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I am a writer of novels, plays and film scripts. I live in Manchester England with my partner Andy and our teenage son Jack. Andy and I started my Newsletter Raw Meat and began publishing with Rawprintz in 1999 to showcase my work. Some of you may be confused by my continual references to Ziggy, that’s my wheelchair! Both Andy and I are writers. I’ve recently lost my sight – hence the continual reference to my being confused! Thanks for visiting.

My Comrades...


Writer's Island Season

The prompt at Writer's Island this week is: Season

Here's my response:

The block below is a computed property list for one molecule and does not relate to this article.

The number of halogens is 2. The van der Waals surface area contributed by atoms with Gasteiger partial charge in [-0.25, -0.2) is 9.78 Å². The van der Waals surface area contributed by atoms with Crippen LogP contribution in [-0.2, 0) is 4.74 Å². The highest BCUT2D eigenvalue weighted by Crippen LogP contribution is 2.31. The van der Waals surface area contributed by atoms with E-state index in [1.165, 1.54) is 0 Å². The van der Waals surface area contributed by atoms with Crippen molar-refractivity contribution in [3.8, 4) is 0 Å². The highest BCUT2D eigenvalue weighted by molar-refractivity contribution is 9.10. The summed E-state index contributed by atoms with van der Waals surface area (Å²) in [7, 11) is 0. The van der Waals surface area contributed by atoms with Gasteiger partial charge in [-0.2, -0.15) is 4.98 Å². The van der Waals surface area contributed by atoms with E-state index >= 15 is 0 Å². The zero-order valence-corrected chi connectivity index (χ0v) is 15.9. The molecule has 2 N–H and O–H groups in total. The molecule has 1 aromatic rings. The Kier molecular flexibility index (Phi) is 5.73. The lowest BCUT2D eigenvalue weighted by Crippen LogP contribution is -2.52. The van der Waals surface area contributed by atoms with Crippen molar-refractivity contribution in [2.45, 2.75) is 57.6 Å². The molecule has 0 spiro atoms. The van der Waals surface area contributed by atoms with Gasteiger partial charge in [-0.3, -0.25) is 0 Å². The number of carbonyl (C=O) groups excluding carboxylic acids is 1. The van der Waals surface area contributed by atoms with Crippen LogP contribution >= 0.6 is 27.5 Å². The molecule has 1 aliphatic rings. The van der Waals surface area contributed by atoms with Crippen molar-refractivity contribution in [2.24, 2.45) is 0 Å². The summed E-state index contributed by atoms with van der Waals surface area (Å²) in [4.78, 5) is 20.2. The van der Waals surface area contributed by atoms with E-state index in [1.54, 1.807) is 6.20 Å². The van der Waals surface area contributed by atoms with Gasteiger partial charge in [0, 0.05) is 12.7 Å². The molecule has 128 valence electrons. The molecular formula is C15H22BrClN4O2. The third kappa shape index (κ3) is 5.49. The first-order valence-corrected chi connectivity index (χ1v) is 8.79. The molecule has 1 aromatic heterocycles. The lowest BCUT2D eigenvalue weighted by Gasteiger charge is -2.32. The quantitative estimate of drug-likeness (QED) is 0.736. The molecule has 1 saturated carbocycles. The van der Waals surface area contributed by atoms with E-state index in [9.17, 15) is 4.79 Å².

I pause to try and catch my breath; I can feel the droplets of sweat rolling down my back like a river, between my shoulder blades. The woollen garments I wear cling to my skin with a horrid sort of tenacity, and I can almost hear the sound they make as they rub against my skin. I glance up into the bright sunshine, it burns into the lenses of my eyes and I have to look away for a moment. The glare of the white snow all around reflects the rays of the sun and takes my sight away from me… but still I can hear the grunts and wheezes of the men around me as they push the sledge up the edge of the glacier. I’m only one of the team working so hard to reach the South Pole; we’ve come so far through the snow and ice, pushing the sledges, feeding the horses and then shooting them, feeding them to the dogs and always moving on with an unaccountable determination inspired by Captain Scott himself, moving on tirelessly towards our goal. And still the sun burns down without ceasing, mixing day and night so that they become one, and the seasons are confused. Like several of the other men, I peel off my outer layers of clothing so that I’m wearing just my long woollen underclothes and boots of course. I feel ridiculous even though there’s no one really to mind, as all the other members of the team have done exactly the same. Including the captain himself, I believe. We must be nearing the top of the glacier now, I’m sure… perhaps there on the plateau we can rest… it’s difficult to tell the time when the sun is up all day and all night, but it must be nearly lunchtime for my stomach is rumbling. I kick the snow from the side of the sledge to help it up the sharp incline, though I don’t know if it will do anything at all for the snow is as much a part of this natural scenery as anything, and has more right to stick to the sledge than I have. “Let us stop here for a while,” called out the captain from the front of the sledge. “We have reached the plateau now, and we deserve a special Christmas dinner… we’ll go over there, beside that incline.” The captains voice became louder as he walked towards me. “ Unpack the food we brought, John… have we got turkey?” I exchange a grin with him, my face breaking easily into such an expression on such a day as this. The sun continues to burn down, reflecting off the snow without ceasing. There seems to be no respite, no end to this day. This Christmas day, in 1912… a Christmas day which I will always remember, which will always be burnt - etched into my memory, engrained so that the textures can be felt by fingers unseen. I began to open one of the pouches of food and examine the contents. “Yes, captain… we have turkey here, and even roast potatoes… though they are somewhat cold I’m afraid.” Captain Scott roared with laughter, clapping me heartily on the back. “No matter John - no matter! This will be a Christmas we will never forget!” I smiled also, if a little feebly. The sun continued to burn down day and night, mixing the seasons into one… the snow transgressing upon the sunshine. The two tried to mix, but the solution didn’t work… they simply stayed side by side, without touching.

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